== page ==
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Saturday, October 03, 2020

Statement from Governor Whitmer on Michigan Supreme Court ruling on emergency powers

Michigan Governor Gretchen Whitmer. (Photo courtesy

LANSING -- On Friday, October 2, 2020, the Michigan Supreme Court conservative majority ruled 4-3 that Governor Gretchen Whitmer's executive orders in response to the COVID-19 pandemic are illegal without consent from the Legislature.* The Governor's orders remain in effect for at least 21 days; thereafter, many public health and other rules will continue under alternative authorities. This is the Governor's response to the ruling:

"Since the beginning of this crisis, I have done everything in my power to protect our seniors, small businesses, and first responders from the worst public health emergency in over a century. Thanks to the hard work of millions of Michiganders who sacrificed and did the right thing, we have saved thousands of lives and laid the foundation for a strong economic recovery. But COVID-19 still poses a clear and present danger to the people of Michigan, our economy, and our way of life.

"This virus has now killed more Michiganders than World War I. It is a novel virus for which there is no cure, and which has infected the President of the United States, members of the United States Congress, and Legislators across our state. This virus continues to take the lives of Americans every single day, and without a cure or approved vaccine, that will continue for the foreseeable future.

"Today’s [Oct. 2] Supreme Court ruling, handed down by a narrow majority of Republican justices, is deeply disappointing, and I vehemently disagree with the court’s interpretation of the Michigan Constitution. Right now, every state and the federal government have some form of declared emergency. With this decision, Michigan will become the sole outlier at a time when the Upper Peninsula is experiencing rates of COVID infection not seen in our state since April.

"It is important to note that this ruling does not take effect for at least 21 days, and until then, my emergency declaration and orders retain the force of law. Furthermore, after 21 days, many of the responsive measures I have put in place to control the spread of the virus will continue under alternative sources of authority that were not at issue in today’s ruling.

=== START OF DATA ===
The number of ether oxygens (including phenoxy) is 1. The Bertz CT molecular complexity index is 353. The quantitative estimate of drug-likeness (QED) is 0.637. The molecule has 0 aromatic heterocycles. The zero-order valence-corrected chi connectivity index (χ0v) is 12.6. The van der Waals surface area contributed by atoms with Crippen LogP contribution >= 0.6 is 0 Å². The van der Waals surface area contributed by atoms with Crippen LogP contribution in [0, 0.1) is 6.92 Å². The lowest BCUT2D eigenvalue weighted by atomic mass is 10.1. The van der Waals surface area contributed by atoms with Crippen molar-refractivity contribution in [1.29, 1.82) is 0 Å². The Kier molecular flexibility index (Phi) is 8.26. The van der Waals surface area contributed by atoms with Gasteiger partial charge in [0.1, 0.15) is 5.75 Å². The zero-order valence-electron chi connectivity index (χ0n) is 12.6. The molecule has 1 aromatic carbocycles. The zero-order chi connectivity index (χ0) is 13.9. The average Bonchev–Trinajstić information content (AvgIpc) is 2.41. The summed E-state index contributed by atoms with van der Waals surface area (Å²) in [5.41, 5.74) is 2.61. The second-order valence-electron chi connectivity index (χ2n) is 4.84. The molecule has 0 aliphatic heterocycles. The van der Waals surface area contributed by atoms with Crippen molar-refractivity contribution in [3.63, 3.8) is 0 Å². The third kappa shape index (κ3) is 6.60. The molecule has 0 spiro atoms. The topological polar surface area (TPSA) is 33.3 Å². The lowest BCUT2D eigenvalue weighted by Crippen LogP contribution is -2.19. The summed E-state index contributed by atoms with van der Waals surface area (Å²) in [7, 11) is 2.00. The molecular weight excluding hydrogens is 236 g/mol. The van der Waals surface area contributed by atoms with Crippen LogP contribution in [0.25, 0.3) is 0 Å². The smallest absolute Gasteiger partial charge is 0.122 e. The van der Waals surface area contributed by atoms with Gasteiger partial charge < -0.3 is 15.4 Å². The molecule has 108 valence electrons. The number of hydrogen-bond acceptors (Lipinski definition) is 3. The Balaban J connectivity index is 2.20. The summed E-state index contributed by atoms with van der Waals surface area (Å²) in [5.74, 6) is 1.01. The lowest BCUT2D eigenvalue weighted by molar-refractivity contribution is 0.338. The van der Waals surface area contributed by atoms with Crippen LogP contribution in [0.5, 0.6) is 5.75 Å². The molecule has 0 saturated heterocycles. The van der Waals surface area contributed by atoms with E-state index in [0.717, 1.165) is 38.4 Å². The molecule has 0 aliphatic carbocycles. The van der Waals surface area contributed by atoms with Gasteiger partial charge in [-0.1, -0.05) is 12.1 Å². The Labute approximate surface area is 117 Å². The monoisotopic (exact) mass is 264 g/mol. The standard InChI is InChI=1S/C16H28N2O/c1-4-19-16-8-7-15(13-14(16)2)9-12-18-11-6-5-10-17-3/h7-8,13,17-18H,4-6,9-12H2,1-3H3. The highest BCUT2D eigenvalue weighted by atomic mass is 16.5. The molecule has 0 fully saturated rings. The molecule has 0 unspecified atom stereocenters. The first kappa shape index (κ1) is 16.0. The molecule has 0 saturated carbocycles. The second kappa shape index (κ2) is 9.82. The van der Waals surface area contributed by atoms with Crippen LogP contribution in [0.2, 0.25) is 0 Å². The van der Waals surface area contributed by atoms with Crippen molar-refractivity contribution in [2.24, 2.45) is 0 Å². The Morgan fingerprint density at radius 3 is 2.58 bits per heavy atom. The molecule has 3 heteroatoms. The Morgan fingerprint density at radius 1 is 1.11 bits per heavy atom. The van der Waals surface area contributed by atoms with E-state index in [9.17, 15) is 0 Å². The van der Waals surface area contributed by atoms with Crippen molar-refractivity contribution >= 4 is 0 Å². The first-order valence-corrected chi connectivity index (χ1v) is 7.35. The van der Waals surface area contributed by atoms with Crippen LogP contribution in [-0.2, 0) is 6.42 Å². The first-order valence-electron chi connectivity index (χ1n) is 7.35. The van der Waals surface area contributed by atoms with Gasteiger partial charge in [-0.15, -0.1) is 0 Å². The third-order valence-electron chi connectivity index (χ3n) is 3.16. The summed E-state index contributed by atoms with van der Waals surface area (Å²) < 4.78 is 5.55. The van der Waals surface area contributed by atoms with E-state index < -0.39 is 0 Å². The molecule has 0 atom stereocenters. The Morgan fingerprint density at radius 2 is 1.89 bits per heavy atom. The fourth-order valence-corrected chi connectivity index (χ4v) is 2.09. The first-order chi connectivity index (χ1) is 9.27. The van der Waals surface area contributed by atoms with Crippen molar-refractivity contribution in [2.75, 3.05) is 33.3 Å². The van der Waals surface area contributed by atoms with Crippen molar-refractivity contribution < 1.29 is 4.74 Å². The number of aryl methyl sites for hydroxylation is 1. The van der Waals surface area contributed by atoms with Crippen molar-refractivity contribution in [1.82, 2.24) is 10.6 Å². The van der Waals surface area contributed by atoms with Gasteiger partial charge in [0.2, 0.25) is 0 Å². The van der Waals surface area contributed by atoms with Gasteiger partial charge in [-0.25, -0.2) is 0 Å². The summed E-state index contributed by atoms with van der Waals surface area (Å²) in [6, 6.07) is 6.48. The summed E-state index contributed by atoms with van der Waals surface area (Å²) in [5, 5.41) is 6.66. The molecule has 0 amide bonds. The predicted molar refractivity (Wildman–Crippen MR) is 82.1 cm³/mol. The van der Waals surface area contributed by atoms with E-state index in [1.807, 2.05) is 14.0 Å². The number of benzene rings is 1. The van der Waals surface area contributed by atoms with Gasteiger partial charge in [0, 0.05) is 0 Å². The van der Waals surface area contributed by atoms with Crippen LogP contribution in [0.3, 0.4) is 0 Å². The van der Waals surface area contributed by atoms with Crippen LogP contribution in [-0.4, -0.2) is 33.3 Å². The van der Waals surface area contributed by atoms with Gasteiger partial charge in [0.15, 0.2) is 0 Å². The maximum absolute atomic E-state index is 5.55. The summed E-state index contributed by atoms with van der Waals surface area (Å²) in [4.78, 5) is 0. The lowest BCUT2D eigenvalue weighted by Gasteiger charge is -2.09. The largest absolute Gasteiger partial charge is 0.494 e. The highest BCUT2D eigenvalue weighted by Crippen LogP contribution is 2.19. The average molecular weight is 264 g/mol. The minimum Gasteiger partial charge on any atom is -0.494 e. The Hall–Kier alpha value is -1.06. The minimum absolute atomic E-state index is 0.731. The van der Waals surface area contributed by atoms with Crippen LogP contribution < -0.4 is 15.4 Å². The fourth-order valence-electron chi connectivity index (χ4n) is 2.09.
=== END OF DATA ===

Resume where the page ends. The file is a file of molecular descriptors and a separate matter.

"I know this is hard. We all want this crisis to be over, and we all want life to return to as soon as possible. But the only way we will get through this is by pulling together as Americans and working as one nation to defeat this virus. That means wearing a mask, washing your hands frequently, and maintaining six feet of physical distancing. Michiganders have grit, and there is no challenge we can’t meet.

"I want the people of Michigan to know that no matter what happens, I will never stop fighting to keep you and your families safe from this deadly virus."

* See this Oct. 2, 2020, Bridge Michigan article: "Michigan Supreme Court rules Whitmer lacks COVID-19 emergency powers."

Friday, October 02, 2020

After surge in COVID-19 cases, Governor Whitmer moves Upper Peninsula to Phase 4 of MI Safe Start Plan to Protect Families, Save Lives

Michigan Governor Gretchen Whitmer. (Photo courtesy

LANSING -- After a recent surge in COVID-19 cases in the Upper Peninsula, or MERC Region 8, Governor Gretchen Whitmer signed Executive Order 2020-192 moving the region back to phase 4 of the MI Safe Start Plan. The executive order will go into effect at 12:01 a.m. Friday, October 9, although given the surge in cases everyone should make this transition as swiftly as possible. The move to Phase 4 will require people who can perform work remotely to do so, require schools to enforce mask requirements with limited exceptions, and place limits on social gatherings and stores that match those in place in most of the state, among other changes.

"After seeing the increase in cases in the U.P. region over the past several weeks and consulting with medical experts, I have decided to take action to protect U.P. families and move the region back a phase. I know this is hard. I know it will be an adjustment. But we can’t let our guard down," said Governor Whitmer. "COVID-19 is still a very real threat to our families, frontline workers, and small businesses. Everyone should implement these changes as swiftly as possible. This virus doesn't care if you're rich or poor, a Republican or a Democrat, young or old. No one is immune. Right now the most effective weapon we have is pretty simple: it's wearing a mask that covers your nose and mouth. It's washing your hands with soap and water. And maintaining six feet of physical distance from one another. Let’s all be smart and stay safe."

Although the Upper Peninsula had very low numbers from March through most of June, the region’s numbers began rising in late June, persisted at an elevated level through mid-September, and then began sharply increasing at that time, giving it right now the most concerning numbers in the state. The most recent case rate, adjusting for lag, has the region with 283 absolute cases per million and 5.1 percent positivity.*